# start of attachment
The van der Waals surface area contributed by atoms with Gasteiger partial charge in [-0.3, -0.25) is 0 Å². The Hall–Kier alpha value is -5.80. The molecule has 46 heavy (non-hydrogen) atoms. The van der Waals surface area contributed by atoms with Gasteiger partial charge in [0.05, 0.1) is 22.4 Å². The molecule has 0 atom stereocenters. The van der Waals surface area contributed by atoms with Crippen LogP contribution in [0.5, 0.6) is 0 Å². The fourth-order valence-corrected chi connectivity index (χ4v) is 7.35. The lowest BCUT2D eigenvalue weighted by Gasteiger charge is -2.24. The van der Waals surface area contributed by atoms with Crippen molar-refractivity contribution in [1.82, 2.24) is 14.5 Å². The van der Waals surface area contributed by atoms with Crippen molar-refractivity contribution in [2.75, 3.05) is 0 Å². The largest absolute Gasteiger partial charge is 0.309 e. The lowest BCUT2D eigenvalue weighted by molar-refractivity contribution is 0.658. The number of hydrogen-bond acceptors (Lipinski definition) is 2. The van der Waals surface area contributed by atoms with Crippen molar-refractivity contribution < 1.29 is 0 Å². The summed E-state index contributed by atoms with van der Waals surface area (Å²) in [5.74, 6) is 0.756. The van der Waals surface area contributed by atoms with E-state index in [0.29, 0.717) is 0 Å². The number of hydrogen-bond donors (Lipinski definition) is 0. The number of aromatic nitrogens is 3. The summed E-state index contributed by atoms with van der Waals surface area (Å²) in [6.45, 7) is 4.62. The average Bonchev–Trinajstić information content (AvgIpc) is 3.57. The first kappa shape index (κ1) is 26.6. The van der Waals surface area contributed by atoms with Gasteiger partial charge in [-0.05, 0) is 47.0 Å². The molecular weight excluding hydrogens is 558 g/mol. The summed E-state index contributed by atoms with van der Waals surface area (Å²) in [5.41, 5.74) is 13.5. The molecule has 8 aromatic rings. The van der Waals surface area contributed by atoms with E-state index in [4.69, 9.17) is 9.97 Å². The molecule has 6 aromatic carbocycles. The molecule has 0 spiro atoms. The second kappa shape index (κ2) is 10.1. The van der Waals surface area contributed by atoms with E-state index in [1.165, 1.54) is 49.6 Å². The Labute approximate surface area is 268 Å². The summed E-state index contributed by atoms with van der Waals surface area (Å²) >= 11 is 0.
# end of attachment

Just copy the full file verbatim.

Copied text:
The van der Waals surface area contributed by atoms with Gasteiger partial charge in [-0.3, -0.25) is 0 Å². The Hall–Kier alpha value is -5.80. The molecule has 46 heavy (non-hydrogen) atoms. The van der Waals surface area contributed by atoms with Gasteiger partial charge in [0.05, 0.1) is 22.4 Å². The molecule has 0 atom stereocenters. The van der Waals surface area contributed by atoms with Crippen LogP contribution in [0.5, 0.6) is 0 Å². The fourth-order valence-corrected chi connectivity index (χ4v) is 7.35. The lowest BCUT2D eigenvalue weighted by Gasteiger charge is -2.24. The van der Waals surface area contributed by atoms with Crippen molar-refractivity contribution in [1.82, 2.24) is 14.5 Å². The van der Waals surface area contributed by atoms with Crippen molar-refractivity contribution in [2.75, 3.05) is 0 Å². The largest absolute Gasteiger partial charge is 0.309 e. The lowest BCUT2D eigenvalue weighted by molar-refractivity contribution is 0.658. The number of hydrogen-bond acceptors (Lipinski definition) is 2. The van der Waals surface area contributed by atoms with Crippen molar-refractivity contribution < 1.29 is 0 Å². The summed E-state index contributed by atoms with van der Waals surface area (Å²) in [5.74, 6) is 0.756. The van der Waals surface area contributed by atoms with E-state index in [0.29, 0.717) is 0 Å². The number of hydrogen-bond donors (Lipinski definition) is 0. The number of aromatic nitrogens is 3. The summed E-state index contributed by atoms with van der Waals surface area (Å²) in [6.45, 7) is 4.62. The average Bonchev–Trinajstić information content (AvgIpc) is 3.57. The first kappa shape index (κ1) is 26.6. The van der Waals surface area contributed by atoms with Gasteiger partial charge in [-0.05, 0) is 47.0 Å². The molecular weight excluding hydrogens is 558 g/mol. The summed E-state index contributed by atoms with van der Waals surface area (Å²) in [5.41, 5.74) is 13.5. The molecule has 8 aromatic rings. The van der Waals surface area contributed by atoms with E-state index in [4.69, 9.17) is 9.97 Å². The molecule has 6 aromatic carbocycles. The molecule has 0 spiro atoms. The second kappa shape index (κ2) is 10.1. The van der Waals surface area contributed by atoms with E-state index in [1.165, 1.54) is 49.6 Å². The Labute approximate surface area is 268 Å². The summed E-state index contributed by atoms with van der Waals surface area (Å²) >= 11 is 0.